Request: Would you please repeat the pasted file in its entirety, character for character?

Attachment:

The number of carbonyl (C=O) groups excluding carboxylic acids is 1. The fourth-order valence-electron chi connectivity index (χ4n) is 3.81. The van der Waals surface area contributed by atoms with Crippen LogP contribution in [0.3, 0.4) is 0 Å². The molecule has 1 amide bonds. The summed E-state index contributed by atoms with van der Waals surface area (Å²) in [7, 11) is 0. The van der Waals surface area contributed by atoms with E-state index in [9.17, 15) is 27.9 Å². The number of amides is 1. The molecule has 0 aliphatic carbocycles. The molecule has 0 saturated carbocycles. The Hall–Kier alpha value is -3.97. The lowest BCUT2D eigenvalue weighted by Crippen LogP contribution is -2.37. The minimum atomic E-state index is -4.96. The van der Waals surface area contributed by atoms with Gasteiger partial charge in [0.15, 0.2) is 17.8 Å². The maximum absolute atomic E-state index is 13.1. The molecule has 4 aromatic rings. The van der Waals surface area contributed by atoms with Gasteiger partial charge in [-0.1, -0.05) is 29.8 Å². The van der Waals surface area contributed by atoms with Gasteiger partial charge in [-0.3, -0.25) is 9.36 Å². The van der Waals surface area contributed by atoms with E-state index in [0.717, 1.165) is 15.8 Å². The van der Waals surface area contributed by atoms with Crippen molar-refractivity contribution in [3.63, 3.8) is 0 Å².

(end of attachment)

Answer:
The number of carbonyl (C=O) groups excluding carboxylic acids is 1. The fourth-order valence-electron chi connectivity index (χ4n) is 3.81. The van der Waals surface area contributed by atoms with Crippen LogP contribution in [0.3, 0.4) is 0 Å². The molecule has 1 amide bonds. The summed E-state index contributed by atoms with van der Waals surface area (Å²) in [7, 11) is 0. The van der Waals surface area contributed by atoms with E-state index in [9.17, 15) is 27.9 Å². The number of amides is 1. The molecule has 0 aliphatic carbocycles. The molecule has 0 saturated carbocycles. The Hall–Kier alpha value is -3.97. The lowest BCUT2D eigenvalue weighted by Crippen LogP contribution is -2.37. The minimum atomic E-state index is -4.96. The van der Waals surface area contributed by atoms with Gasteiger partial charge in [0.15, 0.2) is 17.8 Å². The maximum absolute atomic E-state index is 13.1. The molecule has 4 aromatic rings. The van der Waals surface area contributed by atoms with Gasteiger partial charge in [-0.1, -0.05) is 29.8 Å². The van der Waals surface area contributed by atoms with Gasteiger partial charge in [-0.3, -0.25) is 9.36 Å². The van der Waals surface area contributed by atoms with E-state index in [0.717, 1.165) is 15.8 Å². The van der Waals surface area contributed by atoms with Crippen molar-refractivity contribution in [3.63, 3.8) is 0 Å².